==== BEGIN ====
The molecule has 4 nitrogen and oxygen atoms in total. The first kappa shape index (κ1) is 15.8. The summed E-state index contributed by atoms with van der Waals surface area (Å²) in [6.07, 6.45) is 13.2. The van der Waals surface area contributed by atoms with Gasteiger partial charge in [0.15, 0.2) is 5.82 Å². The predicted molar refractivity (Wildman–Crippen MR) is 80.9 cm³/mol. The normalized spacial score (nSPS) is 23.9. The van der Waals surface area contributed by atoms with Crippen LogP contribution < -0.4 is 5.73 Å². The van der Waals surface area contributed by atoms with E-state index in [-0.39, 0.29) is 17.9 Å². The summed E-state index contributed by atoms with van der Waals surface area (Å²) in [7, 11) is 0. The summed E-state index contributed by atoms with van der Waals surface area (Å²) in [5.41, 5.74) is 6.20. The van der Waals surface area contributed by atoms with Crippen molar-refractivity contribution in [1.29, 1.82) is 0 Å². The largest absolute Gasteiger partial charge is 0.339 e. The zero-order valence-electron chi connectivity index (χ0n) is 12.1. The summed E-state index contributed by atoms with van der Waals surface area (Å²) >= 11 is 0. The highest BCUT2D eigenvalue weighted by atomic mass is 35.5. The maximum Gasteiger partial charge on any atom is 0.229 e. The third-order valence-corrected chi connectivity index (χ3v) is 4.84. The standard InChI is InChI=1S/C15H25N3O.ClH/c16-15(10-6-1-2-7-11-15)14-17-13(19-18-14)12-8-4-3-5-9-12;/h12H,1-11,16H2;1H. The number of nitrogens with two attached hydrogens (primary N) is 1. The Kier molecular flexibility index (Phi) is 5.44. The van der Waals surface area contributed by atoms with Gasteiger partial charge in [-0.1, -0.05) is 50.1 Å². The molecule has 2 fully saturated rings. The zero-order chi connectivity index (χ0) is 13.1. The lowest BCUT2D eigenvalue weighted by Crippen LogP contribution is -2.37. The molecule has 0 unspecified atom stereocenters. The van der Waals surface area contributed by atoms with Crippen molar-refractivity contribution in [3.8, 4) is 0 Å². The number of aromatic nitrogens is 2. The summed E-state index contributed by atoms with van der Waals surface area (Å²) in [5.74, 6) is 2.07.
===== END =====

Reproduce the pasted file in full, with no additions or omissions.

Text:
The molecule has 4 nitrogen and oxygen atoms in total. The first kappa shape index (κ1) is 15.8. The summed E-state index contributed by atoms with van der Waals surface area (Å²) in [6.07, 6.45) is 13.2. The van der Waals surface area contributed by atoms with Gasteiger partial charge in [0.15, 0.2) is 5.82 Å². The predicted molar refractivity (Wildman–Crippen MR) is 80.9 cm³/mol. The normalized spacial score (nSPS) is 23.9. The van der Waals surface area contributed by atoms with Crippen LogP contribution < -0.4 is 5.73 Å². The van der Waals surface area contributed by atoms with E-state index in [-0.39, 0.29) is 17.9 Å². The summed E-state index contributed by atoms with van der Waals surface area (Å²) in [7, 11) is 0. The summed E-state index contributed by atoms with van der Waals surface area (Å²) in [5.41, 5.74) is 6.20. The van der Waals surface area contributed by atoms with Crippen molar-refractivity contribution in [1.29, 1.82) is 0 Å². The largest absolute Gasteiger partial charge is 0.339 e. The zero-order valence-electron chi connectivity index (χ0n) is 12.1. The summed E-state index contributed by atoms with van der Waals surface area (Å²) >= 11 is 0. The highest BCUT2D eigenvalue weighted by atomic mass is 35.5. The maximum Gasteiger partial charge on any atom is 0.229 e. The third-order valence-corrected chi connectivity index (χ3v) is 4.84. The standard InChI is InChI=1S/C15H25N3O.ClH/c16-15(10-6-1-2-7-11-15)14-17-13(19-18-14)12-8-4-3-5-9-12;/h12H,1-11,16H2;1H. The number of nitrogens with two attached hydrogens (primary N) is 1. The Kier molecular flexibility index (Phi) is 5.44. The van der Waals surface area contributed by atoms with Gasteiger partial charge in [-0.1, -0.05) is 50.1 Å². The molecule has 2 fully saturated rings. The zero-order chi connectivity index (χ0) is 13.1. The lowest BCUT2D eigenvalue weighted by Crippen LogP contribution is -2.37. The molecule has 0 unspecified atom stereocenters. The van der Waals surface area contributed by atoms with Crippen molar-refractivity contribution in [3.8, 4) is 0 Å². The number of aromatic nitrogens is 2. The summed E-state index contributed by atoms with van der Waals surface area (Å²) in [5.74, 6) is 2.07.